The Call Boy, Winter 2015, Volume 52, No 4
'Philip Porter, in chief a motoring and allied transport expert but also a Sherlock Holmes devotee, hit upon the idea of the 'scrapbook' in 2005, with Stirling Moss, Graham Hill and Murray Walker among the starring subjects. The product is biographical and chronological, the content is a melange of ephemera of the subject's past - photographs, diary items, letters, news cuttings and the like, and of the reminiscences of usually famed colleagues and friends.
'Philip Porter, a confessed addict of British comedy, decided to expand the arena; thus Barry Cryer is celebrated in this lavishly expansive - no less than 400 illustrations - publication, adorned with the wisecracks and fond memories of the extensive gallery of British entertainers of the last generations. First published in 2009, it is hugely riveting. Where some books are unputdownable, this one is eminently pickuppable; I have found myself constantly returning to it just to open at random and enjoy a quip here - many of them Barry Cryer's own wit and chaff, inevitably - and a poignant memento there.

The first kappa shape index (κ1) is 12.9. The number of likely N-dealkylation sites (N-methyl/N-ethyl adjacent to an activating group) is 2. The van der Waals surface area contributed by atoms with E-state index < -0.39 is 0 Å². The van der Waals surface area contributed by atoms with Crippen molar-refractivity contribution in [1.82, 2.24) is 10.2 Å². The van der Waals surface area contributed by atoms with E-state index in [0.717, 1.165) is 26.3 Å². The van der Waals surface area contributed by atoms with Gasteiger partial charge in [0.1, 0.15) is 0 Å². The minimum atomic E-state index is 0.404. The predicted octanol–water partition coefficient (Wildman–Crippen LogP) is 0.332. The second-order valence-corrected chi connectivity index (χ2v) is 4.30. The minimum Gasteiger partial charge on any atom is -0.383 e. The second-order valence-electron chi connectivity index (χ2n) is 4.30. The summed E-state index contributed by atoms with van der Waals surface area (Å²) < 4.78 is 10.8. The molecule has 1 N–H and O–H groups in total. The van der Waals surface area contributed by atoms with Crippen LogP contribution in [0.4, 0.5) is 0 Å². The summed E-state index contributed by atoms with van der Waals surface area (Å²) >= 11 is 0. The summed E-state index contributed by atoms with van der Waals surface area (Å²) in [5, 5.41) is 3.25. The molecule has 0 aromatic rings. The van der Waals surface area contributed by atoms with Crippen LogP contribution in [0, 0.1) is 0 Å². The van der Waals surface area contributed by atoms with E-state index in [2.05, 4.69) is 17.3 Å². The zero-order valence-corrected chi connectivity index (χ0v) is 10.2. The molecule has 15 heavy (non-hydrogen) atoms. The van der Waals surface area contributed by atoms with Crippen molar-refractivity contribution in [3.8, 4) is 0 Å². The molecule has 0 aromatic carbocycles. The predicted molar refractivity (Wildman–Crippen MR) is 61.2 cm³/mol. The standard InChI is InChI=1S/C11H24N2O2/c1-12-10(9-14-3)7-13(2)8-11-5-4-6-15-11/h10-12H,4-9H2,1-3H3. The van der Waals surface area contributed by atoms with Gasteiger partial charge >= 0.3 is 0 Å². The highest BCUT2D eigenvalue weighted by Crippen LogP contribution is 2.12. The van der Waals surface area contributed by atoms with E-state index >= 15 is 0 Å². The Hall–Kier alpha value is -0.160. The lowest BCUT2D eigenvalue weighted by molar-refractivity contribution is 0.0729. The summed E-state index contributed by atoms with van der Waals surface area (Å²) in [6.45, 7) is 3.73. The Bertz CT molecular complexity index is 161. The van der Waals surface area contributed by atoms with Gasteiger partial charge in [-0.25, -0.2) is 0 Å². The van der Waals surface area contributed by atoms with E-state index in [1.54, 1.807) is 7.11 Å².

'Barry Cryer has been round the comedic track as often as anyone, usually at well-timed and telling pace. If Philip Porter was looking for a Formula One Champion, Stirling Moss style, of British entertainment with whom to produce one of his fine scrapbooks, he alighted on the right person.'
The Telegraph, November 2009
'A life story told in snippets. There are photographs galore, bits of script, quotes from friends and colleagues, photocopied hurried notes and even greetings telegrams to celebrate the comedy script writer and performer who has established himself as a national treasure. Barry Cryer is surely Honorary Curator of the Nation’s Gags and friend of everyone in the biz. He has worked with them all, reminisces (always generously) about them all, and they repay the compliment. Graeme Garden even provides a clue to the origins of Mornington Crescent.'